Peer acceptance is the degree to which a child or adolescent is socially accepted by peers. It includes the level of peer popularity and the ease with which a child or adolescent can initiate and maintain satisfactory peer relationships.
Peer acceptance and relationships are important to children's social and emotional development. Peer acceptance and friendship provide a wide range of learning and development opportunities for children. These include companionship, recreation, building social skills, participating in group problem solving, and managing competition and conflict. They also allow for self-exploration, emotional growth, and moral and ethical development. Parents, teachers, and other adults are a good source of social support for children, but it is among other children that kids learn how to interact with each other.
When examining peer acceptance among children, researchers usually look at two areas that are related to a child's psychological and social development. The first area is the child's social standing in the peer group as a whole and is indicated by the child's level of social acceptance by other members in the group, usually classmates. The second area is the child's individual friendships, characterized by both the quantity and quality of these friendships.
Although genes may be a factor in a child's social competence and level of peer acceptance, environmental factors are also extremely important. Some of the factors contributing to peer acceptance include:
- the quality of attachment between mother or primary caregiver and child during infancy
- during childhood, the quantity and quality of opportunities for interaction with different types of peers in different environments, such as in the family, at school, church, camp, activity centers, in sports, or in the neighborhood
- parenting style (A highly nurturing but moderately controlling authoritative parenting style is associated with the highest levels of social competence. By contrast, a low nurturing, highly controlling authoritarian parenting style is associated with children's aggressiveness, while the high nurturing but low-controlling permissive style is associated with failure to take responsibility for behavior.)
Regarding having friends, the academic benefits show up very early in a child's school career. Research suggests that those who start kindergarten from preschool with a friend in their class make a better adjustment to school than those who do not start with a friend. Furthermore, children who maintain their friendships as the school year progresses like school better, and children who make new friends make greater gains in school performance.
Infancy and toddlerhood
The first step in childhood affiliations is the categorization of people into groups. Although some researchers believe that the ability to categorize is an achievement of toddlerhood, others suggest it is present in infancy. In children, the top three categories of peer affiliation are age, sex, and race. Children do not appear to make racial distinctions before they are of preschool age but age and sex discriminations are made earlier. There is evidence that infants make categorical distinctions between males and females and between adults and children before they are a year old. Signs of a preferential attraction to others like the self also appear at an early age. Year-old infants are interested in and attracted to other infants—including those they have never met before—at an age when they are wary of strange adults. By the age of two, they begin to show a preference for children of their own sex. There is also research that suggests the quality of attachment between mothers or primary caregivers during infancy can contribute to peer acceptance later in childhood.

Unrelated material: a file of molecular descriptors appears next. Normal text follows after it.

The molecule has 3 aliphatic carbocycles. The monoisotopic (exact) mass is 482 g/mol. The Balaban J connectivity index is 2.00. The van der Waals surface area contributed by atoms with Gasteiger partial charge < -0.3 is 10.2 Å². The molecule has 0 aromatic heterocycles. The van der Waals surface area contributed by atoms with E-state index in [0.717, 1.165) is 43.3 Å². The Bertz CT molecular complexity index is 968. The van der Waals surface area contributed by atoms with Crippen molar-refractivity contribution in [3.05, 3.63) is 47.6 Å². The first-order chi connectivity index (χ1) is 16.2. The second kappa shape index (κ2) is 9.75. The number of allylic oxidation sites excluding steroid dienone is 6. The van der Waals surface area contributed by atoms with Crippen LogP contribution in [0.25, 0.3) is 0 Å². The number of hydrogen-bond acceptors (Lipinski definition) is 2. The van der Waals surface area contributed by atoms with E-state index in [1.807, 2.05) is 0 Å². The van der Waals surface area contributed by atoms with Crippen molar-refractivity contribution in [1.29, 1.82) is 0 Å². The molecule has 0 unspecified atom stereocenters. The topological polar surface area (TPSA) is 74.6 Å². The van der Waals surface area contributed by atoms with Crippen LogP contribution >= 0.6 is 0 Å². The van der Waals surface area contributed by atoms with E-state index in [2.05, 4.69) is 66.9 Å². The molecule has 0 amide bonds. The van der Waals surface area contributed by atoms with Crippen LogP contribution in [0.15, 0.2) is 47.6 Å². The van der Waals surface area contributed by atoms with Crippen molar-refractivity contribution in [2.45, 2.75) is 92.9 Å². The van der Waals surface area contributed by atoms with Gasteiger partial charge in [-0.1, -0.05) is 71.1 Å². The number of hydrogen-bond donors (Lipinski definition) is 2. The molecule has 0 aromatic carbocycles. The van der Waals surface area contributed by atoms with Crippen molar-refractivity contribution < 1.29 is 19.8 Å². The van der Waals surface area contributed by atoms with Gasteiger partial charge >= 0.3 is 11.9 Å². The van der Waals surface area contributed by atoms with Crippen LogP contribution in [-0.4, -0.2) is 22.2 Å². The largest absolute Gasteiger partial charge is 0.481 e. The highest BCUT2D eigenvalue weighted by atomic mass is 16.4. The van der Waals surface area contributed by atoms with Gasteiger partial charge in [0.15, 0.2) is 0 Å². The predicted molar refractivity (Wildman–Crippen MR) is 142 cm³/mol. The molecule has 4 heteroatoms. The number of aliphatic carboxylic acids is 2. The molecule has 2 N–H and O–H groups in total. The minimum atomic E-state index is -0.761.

Customs of child rearing and patterns of parent-infant interaction vary widely from culture to culture, but the children's playgroup is universal. If the number of children in a given locality is small, the playgroup will consist of children of both sexes and a range of ages; if the number is larger, the children generally divide up into age- and sex-segregated groups. Girls' groups tend to be split up into subgroups. It is the social category, or psychological group that is important here. Children can categorize themselves as members of a social category even if it does not assemble in one place.
It is important to recognize the role of the peer group in maintaining a preschool-age child's level of social acceptance. Once a child has established a reputation among peers either as someone with whom it is fun to play or as someone with whom joint play is unpleasant or dissatisfying, this reputation may influence the way other children perceive the child's later behavior. If a negative reputation is developed, helping the child become accepted may require more than a change in the child's behavior; it may also be necessary to point out to the other children when the child's behavior changes and to guide them to respond to the child in positive ways.
Research on imaginary companions suggests that young children who create them do so to compensate for poor social relationships, according to a study published in the May 2004 issue of the International Journal of Behavioral Development. As a result, there is less peer acceptance of children with imaginary companions. Several other studies have shown that fantasy play is also related to peer acceptance in children in preschool. Using a scoring system that included the reality and unfamiliarity levels of fantasy play, researchers found players who scored high had higher self-ratings of peer acceptance than did average scoring fantasy players. However, the high scoring fantasy players had lower teacher ratings of peer acceptance than the average scoring fantasy players. Researchers suggest the difference may occur because the high scoring fantasy players were unable to distinguish imagined popularity from actual peer acceptance.